I have made some money from freelancing this year, but it only came out to about 2% of my income and the other 98% was from teaching. You may notice that neither of those percentages includes book income on it. That is because the advance I got for my book was paid completely in 2020. Author advances are broken down in different ways with payment typically being spread out in chunks and my chunks happened to come before publication (which was actually a good thing because it’s common to get a chunk paid upon publication but getting paid earlier was nice).

And, because of the way that royalty statements work in publishing, I will not actually see my first royalty statement until next year. And since the majority of authors do not earn out their advance (according to this, only about 25% of authors do) I can’t really depend on seeing money in that statement (and also because of the timing of the release of my book, that first statement will only account for the first month and a half or so of sales). Would it be nice if I eventually earn-out on the book? Yes. Am I counting on it? Not really!

Book report:

At the end of last year this Tweet made the rounds:

I laughed when I saw it and now think I understand it on a much deeper level, having transitioned to the skeleton side of the rollercoaster.

It definitely takes a lot to release a book in the world and more time spent on the marketing side of the coin rather than the creative output. I completely understand why as a writer today you need to have somewhat of a toe in both these worlds and I actually found it kind of interesting to learn about a lot of the marketing side of things, but it’s also been a lot and I am looking forward to (hopefully) shifting more of my time back to creating new things in 2022.

I wrote a bit about some of the book marketing resources I found here and two authors who I’ve appreciated for their honest posts on the subject of putting a book into the world are Kimberly Harrington and Catherine Baab-Muguira.

One thing I’ve found most helpful through the book process is connecting with other authors who also had books come out. There are a million questions and decisions and feelings and just being able to talk through others who are in similar positions is helpful.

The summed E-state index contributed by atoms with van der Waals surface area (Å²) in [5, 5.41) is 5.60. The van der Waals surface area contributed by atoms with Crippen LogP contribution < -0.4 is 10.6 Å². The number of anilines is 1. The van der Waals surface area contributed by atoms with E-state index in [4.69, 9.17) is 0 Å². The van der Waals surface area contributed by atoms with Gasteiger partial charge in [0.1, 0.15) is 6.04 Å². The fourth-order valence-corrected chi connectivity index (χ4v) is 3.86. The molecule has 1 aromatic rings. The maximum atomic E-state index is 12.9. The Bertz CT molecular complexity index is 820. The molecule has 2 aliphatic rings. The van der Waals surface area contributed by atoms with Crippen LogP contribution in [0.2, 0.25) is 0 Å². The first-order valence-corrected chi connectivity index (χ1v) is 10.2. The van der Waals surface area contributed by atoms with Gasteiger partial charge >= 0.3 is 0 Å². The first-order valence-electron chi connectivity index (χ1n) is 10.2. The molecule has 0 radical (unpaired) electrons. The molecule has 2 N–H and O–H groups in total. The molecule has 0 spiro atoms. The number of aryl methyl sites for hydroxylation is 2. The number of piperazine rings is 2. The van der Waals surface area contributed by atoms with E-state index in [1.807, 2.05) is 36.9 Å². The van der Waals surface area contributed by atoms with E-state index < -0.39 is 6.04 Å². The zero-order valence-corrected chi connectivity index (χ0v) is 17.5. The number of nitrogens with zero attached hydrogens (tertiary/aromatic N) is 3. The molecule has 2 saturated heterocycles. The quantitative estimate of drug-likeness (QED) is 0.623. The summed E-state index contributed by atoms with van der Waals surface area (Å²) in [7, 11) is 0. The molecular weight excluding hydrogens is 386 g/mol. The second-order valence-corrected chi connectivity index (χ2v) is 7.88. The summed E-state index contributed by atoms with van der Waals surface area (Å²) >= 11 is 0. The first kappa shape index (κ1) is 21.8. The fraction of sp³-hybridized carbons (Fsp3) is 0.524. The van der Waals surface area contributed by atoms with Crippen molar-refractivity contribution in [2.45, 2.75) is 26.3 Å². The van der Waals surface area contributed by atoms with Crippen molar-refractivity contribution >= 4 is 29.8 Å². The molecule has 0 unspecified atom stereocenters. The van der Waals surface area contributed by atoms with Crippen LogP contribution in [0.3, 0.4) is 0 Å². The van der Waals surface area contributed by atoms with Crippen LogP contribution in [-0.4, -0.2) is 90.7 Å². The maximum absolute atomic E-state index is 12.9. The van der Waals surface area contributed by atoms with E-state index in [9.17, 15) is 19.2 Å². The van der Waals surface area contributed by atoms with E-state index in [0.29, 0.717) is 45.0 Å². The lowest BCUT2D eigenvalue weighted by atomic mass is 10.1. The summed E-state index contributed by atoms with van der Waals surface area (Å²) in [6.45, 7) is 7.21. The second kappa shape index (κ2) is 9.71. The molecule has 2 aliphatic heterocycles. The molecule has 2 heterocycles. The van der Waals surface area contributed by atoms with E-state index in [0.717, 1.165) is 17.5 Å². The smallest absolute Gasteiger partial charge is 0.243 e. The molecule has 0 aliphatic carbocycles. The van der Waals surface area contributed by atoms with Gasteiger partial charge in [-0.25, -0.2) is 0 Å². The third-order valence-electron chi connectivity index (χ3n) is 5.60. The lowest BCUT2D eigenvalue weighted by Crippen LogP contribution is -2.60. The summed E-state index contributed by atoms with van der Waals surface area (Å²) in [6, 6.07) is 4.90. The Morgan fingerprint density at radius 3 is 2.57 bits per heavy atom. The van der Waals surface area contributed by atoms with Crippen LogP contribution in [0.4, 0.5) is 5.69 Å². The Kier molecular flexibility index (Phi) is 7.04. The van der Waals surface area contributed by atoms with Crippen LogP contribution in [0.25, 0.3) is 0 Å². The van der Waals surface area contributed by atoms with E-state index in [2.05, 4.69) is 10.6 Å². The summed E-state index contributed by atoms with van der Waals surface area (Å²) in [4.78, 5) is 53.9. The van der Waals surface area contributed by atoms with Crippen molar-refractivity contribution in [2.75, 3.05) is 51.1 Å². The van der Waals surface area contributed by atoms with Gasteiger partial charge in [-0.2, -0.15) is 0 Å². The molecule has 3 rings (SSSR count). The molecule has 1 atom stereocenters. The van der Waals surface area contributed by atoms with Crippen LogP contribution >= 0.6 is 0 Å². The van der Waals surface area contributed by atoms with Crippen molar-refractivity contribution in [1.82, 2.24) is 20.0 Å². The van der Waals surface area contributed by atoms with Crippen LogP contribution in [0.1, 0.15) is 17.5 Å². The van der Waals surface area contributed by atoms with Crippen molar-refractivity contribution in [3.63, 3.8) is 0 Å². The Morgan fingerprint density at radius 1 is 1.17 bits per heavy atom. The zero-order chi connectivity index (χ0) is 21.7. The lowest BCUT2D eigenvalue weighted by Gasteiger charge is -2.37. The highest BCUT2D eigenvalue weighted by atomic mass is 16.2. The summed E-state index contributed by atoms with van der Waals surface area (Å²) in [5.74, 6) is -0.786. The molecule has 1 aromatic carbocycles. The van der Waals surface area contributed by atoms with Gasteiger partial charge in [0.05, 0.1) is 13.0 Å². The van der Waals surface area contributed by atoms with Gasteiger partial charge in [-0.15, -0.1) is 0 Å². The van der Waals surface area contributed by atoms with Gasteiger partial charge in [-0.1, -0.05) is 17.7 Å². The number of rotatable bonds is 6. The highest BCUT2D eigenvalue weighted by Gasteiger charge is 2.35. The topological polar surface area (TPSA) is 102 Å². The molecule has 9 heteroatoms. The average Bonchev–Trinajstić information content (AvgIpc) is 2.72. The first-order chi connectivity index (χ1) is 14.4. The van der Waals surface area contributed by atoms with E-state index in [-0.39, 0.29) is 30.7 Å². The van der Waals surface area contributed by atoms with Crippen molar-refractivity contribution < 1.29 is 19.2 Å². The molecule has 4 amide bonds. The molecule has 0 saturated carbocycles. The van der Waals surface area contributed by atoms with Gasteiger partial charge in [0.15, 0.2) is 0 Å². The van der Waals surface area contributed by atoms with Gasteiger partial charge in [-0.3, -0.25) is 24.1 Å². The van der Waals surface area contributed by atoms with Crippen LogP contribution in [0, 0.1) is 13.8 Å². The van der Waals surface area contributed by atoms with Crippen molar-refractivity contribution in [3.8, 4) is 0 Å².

Of course, the downside of writer groups and social media can sometimes be writer envy, which I am not immune to. After reading approximately 1 billion blogs and discussions on publishing a book it has been interesting to realize that every writer is probably jealous of some other writer. The writer who has that thing you are jealous of is jealous of someone else or disappointed in something else.

And of course, the goalposts for success are always moving. For a long time, my big writing goal was to get a piece published in the New Yorker, after I did it then it became about trying to get another piece published there or X number of pieces.

A book was also a long-term goal which I’m very excited to have accomplished this year but that just also means setting the goalposts to another goal. Turns out, goals are endless. That said, I am grateful to have accomplished what I did next year and am looking forward to more writing next year.

I’m still kind of mulling over exact writing goals for 2022. One thing I’m thinking of trying to do is choose a month to do a Twitter joke writing challenge where I write at least one joke every day on Twitter. I know some people are already doing this but I haven’t been and I think Twitter jokes can be both a type of daily writing practice and a good way to sometimes test out ideas for bigger pieces. If you have somehow read all the way to the end and would want to join in on something like this, let me know and maybe we can make it happen!